Chemotherapy treatment is a key weapon in the battle against cancer. Unfortunately, one of the side effects of chemo is hair loss. So how do you encourage your hair to grow back once your chemo treatment has finished and you are in remission?
Hair regrowth after chemo
Your hair will naturally begin to grow back once the chemo drugs are out of your system. This takes place over many months and begins with a soft, fuzzy covering of 'baby' hair. During your hair's regrowth period, it's important to manage your hair properly.
Managing your diet
Eat a healthy diet and supplement it with the following vitamins that are good for your skin condition and hair growth:
- vitamin B complex encourages blood flow to your scalp, stimulating hair growth
- vitamin E aids capillary function
- vitamin C promotes the health of hair follicles
- biotin can help hair to grow thicker and faster
- inositol is a simple carbohydrate that promotes cell function in the scalp to help stimulate the growth of hair cells
- omega-3 and omega-6 fatty acids help to moisturise hair and are found in oily fish or you could take evening primrose oil supplements if you don't like fish
Managing your hair regrowth
There are a number of ways in which you can encourage your hair to grow back.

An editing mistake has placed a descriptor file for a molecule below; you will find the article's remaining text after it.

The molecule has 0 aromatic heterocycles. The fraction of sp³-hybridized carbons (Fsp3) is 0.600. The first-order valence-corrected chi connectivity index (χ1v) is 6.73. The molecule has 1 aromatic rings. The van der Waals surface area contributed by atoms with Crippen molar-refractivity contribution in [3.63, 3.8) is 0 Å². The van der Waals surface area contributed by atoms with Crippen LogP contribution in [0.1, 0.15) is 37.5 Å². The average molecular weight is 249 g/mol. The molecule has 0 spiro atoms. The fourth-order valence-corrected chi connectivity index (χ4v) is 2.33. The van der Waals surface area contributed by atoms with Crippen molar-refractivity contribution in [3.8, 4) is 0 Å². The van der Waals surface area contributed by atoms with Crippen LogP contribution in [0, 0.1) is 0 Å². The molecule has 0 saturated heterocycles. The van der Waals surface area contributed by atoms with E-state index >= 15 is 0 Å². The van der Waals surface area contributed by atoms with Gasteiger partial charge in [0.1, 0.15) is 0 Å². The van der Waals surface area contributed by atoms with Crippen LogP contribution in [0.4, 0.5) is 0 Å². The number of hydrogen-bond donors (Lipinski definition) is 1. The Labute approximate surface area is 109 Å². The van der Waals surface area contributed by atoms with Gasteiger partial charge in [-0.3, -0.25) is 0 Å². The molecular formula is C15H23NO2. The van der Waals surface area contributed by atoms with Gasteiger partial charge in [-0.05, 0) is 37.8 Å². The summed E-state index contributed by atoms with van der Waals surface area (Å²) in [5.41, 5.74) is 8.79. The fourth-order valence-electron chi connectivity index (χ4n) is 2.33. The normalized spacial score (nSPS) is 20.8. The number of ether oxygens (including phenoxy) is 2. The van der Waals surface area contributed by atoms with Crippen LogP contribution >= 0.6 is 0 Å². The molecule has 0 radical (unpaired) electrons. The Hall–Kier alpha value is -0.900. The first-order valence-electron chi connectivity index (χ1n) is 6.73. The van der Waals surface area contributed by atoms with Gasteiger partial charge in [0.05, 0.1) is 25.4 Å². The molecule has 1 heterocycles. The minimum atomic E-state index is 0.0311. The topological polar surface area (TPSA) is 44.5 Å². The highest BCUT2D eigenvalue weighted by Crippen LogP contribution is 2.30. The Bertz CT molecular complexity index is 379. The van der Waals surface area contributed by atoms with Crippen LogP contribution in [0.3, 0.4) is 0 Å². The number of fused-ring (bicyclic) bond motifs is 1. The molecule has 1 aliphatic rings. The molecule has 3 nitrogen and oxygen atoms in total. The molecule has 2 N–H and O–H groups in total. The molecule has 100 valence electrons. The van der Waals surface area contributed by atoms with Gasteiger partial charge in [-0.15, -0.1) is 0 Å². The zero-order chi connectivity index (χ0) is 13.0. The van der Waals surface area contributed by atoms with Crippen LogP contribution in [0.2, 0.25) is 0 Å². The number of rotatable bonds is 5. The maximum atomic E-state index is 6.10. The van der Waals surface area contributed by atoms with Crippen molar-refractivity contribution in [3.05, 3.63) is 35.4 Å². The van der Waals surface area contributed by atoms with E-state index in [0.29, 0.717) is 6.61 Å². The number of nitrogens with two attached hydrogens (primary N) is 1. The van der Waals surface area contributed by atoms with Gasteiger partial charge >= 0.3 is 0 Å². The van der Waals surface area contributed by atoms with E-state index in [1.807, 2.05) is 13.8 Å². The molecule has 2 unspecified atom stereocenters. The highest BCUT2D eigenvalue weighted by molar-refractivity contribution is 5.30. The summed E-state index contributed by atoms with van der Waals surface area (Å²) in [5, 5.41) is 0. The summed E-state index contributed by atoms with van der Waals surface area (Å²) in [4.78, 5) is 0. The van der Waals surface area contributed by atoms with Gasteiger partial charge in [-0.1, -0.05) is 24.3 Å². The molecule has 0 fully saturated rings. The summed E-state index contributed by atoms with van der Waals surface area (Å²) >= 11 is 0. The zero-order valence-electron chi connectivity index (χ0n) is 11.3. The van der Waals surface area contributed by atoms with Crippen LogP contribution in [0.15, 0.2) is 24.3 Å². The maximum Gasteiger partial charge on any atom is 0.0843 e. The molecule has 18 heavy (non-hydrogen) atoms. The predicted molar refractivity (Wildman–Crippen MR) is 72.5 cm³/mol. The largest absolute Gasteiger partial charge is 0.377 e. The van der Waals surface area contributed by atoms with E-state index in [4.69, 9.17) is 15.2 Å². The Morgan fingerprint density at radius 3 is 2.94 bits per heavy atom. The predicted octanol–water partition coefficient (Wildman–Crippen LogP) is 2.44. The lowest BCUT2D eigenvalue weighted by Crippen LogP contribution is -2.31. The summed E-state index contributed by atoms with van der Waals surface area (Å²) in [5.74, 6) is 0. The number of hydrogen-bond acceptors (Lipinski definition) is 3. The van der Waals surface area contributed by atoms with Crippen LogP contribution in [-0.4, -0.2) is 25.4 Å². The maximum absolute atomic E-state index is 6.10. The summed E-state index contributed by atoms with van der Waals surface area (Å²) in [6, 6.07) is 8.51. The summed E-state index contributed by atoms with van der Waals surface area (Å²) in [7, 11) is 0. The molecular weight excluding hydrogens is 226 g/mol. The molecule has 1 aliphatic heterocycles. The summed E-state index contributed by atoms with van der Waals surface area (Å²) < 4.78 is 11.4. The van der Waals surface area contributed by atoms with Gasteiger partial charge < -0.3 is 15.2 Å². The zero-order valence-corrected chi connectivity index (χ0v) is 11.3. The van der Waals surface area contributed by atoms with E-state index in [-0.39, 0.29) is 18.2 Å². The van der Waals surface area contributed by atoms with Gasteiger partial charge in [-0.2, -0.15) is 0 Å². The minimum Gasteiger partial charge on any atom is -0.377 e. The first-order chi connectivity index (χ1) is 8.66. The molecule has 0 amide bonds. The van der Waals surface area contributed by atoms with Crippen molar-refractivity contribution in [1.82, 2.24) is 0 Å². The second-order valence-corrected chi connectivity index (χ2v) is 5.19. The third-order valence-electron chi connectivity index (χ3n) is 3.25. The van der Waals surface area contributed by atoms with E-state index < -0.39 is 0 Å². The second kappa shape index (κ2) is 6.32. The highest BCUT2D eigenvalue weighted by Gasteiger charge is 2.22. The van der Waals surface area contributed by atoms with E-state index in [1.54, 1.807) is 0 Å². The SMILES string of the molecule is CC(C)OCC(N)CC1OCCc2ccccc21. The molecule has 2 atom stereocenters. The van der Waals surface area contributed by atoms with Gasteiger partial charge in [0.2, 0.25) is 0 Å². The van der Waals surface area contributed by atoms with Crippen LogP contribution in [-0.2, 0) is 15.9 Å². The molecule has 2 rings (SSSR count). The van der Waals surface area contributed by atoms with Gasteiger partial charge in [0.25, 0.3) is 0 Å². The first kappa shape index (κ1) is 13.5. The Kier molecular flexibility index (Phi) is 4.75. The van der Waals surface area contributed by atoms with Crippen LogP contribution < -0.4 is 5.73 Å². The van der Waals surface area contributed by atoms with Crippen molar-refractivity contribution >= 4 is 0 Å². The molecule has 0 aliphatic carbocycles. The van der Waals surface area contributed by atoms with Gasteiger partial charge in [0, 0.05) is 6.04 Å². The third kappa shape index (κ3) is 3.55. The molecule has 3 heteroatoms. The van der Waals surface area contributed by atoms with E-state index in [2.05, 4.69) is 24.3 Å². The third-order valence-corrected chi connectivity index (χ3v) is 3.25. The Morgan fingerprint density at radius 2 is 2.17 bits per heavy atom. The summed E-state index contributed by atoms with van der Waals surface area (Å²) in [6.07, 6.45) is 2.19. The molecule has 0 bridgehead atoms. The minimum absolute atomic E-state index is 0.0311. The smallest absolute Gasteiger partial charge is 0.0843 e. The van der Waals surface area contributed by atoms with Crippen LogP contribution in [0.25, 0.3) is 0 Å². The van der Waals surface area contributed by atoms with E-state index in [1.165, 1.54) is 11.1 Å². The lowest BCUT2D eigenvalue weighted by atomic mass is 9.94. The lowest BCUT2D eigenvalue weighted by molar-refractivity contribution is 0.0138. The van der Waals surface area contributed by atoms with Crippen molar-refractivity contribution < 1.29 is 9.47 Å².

- Apply moisturiser to your scalp. This can help stop the itching that comes when your hair begins to regrow and helps to prevent flakiness.
- Use specially blended products containing essential oils to massage your scalp. Look for blends containing rosemary oil to regulate hair loss, ylang-ylang and bergamot to strengthen the hair shaft, and lavender oil to combat dandruff and strengthen the hair's roots.
- Protect your scalp when you go outside by wearing hats, scarves or wigs.
- Have your hair trimmed regularly as it grows. A clever stylist can cut the hair in such a way that it looks thicker and more luxuriant.
- Avoid having your hair bleached, permed or straightened until at least 18 months after you've finished chemo. Chemical and heat treatments can damage the fragile hair in the early stages of regrowth.
- When you go to bed, cover your hair with a satin scarf to reduce the friction between your hair and your pillow case, which can cause the hair to break and thin.
- Use a soft-bristled brush to prevent damage to the delicate hair and scalp. If your hair becomes tangled, use a wide-toothed comb and work slowly from the bottom to avoid pulling on your scalp.
If you lose your hair following chemotherapy treatment, don't despair. You can encourage your hair to grow back to its former glory by being patient and following the tips outlined above. You may also benefit from other hair regrowth treatment depending on your body and scalp.